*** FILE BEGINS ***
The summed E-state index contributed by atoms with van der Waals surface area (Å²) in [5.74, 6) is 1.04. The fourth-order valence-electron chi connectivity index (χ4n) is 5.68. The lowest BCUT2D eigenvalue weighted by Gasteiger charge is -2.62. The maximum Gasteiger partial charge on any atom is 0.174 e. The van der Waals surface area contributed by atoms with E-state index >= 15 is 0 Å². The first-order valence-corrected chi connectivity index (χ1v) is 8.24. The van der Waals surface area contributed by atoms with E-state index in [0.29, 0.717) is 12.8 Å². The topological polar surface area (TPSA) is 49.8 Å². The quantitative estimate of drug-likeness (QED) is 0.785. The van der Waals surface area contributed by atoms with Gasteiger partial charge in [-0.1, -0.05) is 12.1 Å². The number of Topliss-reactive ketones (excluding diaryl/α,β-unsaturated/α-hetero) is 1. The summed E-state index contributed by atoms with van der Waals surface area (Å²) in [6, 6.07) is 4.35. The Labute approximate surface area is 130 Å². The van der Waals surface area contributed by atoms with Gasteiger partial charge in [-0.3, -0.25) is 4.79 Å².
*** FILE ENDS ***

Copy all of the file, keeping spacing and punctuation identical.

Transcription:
The summed E-state index contributed by atoms with van der Waals surface area (Å²) in [5.74, 6) is 1.04. The fourth-order valence-electron chi connectivity index (χ4n) is 5.68. The lowest BCUT2D eigenvalue weighted by Gasteiger charge is -2.62. The maximum Gasteiger partial charge on any atom is 0.174 e. The van der Waals surface area contributed by atoms with E-state index >= 15 is 0 Å². The first-order valence-corrected chi connectivity index (χ1v) is 8.24. The van der Waals surface area contributed by atoms with E-state index in [0.29, 0.717) is 12.8 Å². The topological polar surface area (TPSA) is 49.8 Å². The quantitative estimate of drug-likeness (QED) is 0.785. The van der Waals surface area contributed by atoms with Gasteiger partial charge in [-0.1, -0.05) is 12.1 Å². The number of Topliss-reactive ketones (excluding diaryl/α,β-unsaturated/α-hetero) is 1. The summed E-state index contributed by atoms with van der Waals surface area (Å²) in [6, 6.07) is 4.35. The Labute approximate surface area is 130 Å². The van der Waals surface area contributed by atoms with Gasteiger partial charge in [-0.3, -0.25) is 4.79 Å².